Tchaikovsky’s Violin Concerto is a lyrical work that rarely ventures into the stormy outbursts that can characterize his symphonic pieces. The first movement, by turns graceful and urgent, makes difficult technical demands, but the fireworks generally sparkle as counterpoint to the overall gentility. The slow movement is elegiac but not depressive (Tchaikovsky could fall into that trap), and the Finale emerges without a break, serving up a dazzling array of pyrotechnics.
With a career spanning more than 30 years, chamber musician, recording artist and conductor, Academy of St Martin in the Fields Music Director Joshua Bell is one of the most celebrated violinists of his era.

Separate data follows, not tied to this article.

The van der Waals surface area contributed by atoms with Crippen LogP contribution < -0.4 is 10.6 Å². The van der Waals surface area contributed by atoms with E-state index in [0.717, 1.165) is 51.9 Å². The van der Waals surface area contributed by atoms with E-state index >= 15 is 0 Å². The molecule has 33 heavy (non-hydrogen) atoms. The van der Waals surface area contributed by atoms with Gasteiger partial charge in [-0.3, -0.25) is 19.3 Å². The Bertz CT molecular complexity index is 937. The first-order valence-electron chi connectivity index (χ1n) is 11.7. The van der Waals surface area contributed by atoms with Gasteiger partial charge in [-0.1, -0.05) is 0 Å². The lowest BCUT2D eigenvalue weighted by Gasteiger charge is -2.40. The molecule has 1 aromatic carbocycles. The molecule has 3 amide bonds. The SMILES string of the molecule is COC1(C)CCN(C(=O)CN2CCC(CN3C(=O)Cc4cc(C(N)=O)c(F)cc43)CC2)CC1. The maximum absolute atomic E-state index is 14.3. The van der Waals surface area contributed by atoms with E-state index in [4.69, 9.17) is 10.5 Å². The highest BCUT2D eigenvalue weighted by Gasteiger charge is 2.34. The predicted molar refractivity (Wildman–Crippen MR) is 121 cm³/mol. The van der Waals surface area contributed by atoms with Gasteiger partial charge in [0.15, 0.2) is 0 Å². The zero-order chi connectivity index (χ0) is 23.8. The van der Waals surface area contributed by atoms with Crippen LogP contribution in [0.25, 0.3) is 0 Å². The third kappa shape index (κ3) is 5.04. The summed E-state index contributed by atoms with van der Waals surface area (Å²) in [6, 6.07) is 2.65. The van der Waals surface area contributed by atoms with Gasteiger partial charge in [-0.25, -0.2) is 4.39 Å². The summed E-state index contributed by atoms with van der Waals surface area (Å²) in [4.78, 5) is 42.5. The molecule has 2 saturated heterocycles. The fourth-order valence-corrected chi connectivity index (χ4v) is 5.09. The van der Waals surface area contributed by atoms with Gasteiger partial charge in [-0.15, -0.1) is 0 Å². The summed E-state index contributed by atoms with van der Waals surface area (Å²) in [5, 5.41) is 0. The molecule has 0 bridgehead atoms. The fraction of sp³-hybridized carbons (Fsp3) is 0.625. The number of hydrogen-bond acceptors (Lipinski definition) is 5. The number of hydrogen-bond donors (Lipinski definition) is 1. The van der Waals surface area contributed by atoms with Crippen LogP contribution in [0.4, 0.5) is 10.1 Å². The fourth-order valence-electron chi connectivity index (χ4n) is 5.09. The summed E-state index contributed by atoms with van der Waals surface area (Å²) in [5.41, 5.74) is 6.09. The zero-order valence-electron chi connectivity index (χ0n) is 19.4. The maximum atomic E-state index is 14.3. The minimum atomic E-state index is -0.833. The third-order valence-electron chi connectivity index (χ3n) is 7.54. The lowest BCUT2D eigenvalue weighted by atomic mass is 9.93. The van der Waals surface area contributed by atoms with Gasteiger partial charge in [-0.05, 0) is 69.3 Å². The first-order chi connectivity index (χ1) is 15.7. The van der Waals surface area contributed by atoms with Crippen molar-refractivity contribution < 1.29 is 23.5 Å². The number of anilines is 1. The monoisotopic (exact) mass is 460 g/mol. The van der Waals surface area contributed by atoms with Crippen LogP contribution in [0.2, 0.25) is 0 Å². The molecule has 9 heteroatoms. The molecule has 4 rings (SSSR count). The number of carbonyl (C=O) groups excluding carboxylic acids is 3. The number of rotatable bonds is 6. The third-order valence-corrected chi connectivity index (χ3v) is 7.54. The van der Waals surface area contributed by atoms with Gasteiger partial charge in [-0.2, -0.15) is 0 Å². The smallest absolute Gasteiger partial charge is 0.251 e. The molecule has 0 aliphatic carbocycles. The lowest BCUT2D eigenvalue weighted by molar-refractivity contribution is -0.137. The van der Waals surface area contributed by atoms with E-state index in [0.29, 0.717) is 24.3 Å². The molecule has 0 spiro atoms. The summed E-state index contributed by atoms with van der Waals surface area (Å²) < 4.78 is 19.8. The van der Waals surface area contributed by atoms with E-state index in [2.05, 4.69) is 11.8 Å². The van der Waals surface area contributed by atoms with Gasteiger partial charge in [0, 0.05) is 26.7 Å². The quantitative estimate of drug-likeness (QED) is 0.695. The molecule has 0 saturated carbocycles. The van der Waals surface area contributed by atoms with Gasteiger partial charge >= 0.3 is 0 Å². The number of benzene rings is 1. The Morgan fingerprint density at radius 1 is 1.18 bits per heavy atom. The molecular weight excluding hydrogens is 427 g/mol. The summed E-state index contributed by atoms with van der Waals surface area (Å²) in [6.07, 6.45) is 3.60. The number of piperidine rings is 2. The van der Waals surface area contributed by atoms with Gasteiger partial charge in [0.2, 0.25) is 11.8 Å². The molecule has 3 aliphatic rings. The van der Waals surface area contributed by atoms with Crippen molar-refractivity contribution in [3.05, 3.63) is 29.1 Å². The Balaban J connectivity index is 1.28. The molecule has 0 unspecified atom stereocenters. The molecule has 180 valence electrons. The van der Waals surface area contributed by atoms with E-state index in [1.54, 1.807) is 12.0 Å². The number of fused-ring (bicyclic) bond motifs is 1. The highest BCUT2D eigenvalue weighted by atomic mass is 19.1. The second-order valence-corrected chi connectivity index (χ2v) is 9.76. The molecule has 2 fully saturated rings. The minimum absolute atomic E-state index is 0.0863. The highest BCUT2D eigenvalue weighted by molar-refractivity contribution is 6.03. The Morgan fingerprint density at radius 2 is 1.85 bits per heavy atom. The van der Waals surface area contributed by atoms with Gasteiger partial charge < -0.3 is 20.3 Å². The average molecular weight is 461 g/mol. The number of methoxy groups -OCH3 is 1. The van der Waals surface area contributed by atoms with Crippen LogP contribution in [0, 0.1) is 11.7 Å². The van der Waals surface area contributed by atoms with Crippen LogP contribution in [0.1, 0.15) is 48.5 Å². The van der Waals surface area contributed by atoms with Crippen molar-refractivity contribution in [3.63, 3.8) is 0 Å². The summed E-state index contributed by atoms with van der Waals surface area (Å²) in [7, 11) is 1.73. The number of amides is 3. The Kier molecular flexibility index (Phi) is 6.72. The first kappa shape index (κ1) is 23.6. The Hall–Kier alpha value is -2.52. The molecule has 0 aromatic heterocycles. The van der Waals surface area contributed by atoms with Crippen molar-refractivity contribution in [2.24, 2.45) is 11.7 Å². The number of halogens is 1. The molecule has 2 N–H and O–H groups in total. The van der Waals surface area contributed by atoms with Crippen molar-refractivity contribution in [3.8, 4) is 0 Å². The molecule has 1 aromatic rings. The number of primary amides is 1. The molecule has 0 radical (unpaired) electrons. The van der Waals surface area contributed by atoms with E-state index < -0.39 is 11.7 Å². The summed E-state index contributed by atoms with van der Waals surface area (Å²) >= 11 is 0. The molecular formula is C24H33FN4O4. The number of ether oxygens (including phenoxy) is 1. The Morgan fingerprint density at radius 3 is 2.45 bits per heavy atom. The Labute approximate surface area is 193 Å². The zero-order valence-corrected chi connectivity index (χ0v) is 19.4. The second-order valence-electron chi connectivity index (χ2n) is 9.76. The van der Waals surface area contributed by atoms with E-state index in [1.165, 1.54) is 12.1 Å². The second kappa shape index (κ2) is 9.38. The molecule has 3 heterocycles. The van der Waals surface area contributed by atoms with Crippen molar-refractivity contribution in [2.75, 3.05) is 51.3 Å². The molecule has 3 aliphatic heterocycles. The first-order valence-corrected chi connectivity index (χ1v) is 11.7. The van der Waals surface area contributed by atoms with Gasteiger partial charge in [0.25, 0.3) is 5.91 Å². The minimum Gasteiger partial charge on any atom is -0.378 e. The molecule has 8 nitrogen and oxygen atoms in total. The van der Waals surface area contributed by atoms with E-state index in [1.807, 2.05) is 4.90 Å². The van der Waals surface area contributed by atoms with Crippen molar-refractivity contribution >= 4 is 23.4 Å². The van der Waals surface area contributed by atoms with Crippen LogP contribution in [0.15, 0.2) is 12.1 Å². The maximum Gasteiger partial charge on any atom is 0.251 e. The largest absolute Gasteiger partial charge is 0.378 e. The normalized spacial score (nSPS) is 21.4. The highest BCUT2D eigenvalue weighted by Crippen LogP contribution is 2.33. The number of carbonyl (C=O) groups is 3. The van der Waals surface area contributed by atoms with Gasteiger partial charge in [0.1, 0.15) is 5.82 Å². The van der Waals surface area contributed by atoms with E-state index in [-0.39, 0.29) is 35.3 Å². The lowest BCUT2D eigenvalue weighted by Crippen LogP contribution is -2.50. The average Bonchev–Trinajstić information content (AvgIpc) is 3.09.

With a career spanning more than 30 years as a soloist, chamber musician, recording artist and conductor, Joshua Bell is one of the most celebrated violinists of his era. An exclusive Sony Classical artist, he has recorded more than 40 CDs garnering Grammy, Mercury, Gramophone and Echo Klassik awards, and is a recipient of the Avery Fisher Prize, as well as the Lumiere Prize for his work in the sphere of Virtual Reality. Named the Music Director of the Academy of St Martin in the Fields in 2011, he is the only person to hold this post since Sir Neville Marriner formed the orchestra in 1958, and recently renewed his contract through 2020. In 2016, Sony released Bell’s album For the Love of Brahms with the Academy of St Martin in the Fields, cellist Steven Isserlis and pianist Jeremy Denk, followed in 2017 by the Joshua Bell Classical Collection, a 14 CD set of Bell’s Sony recording highlights from the past 20 years.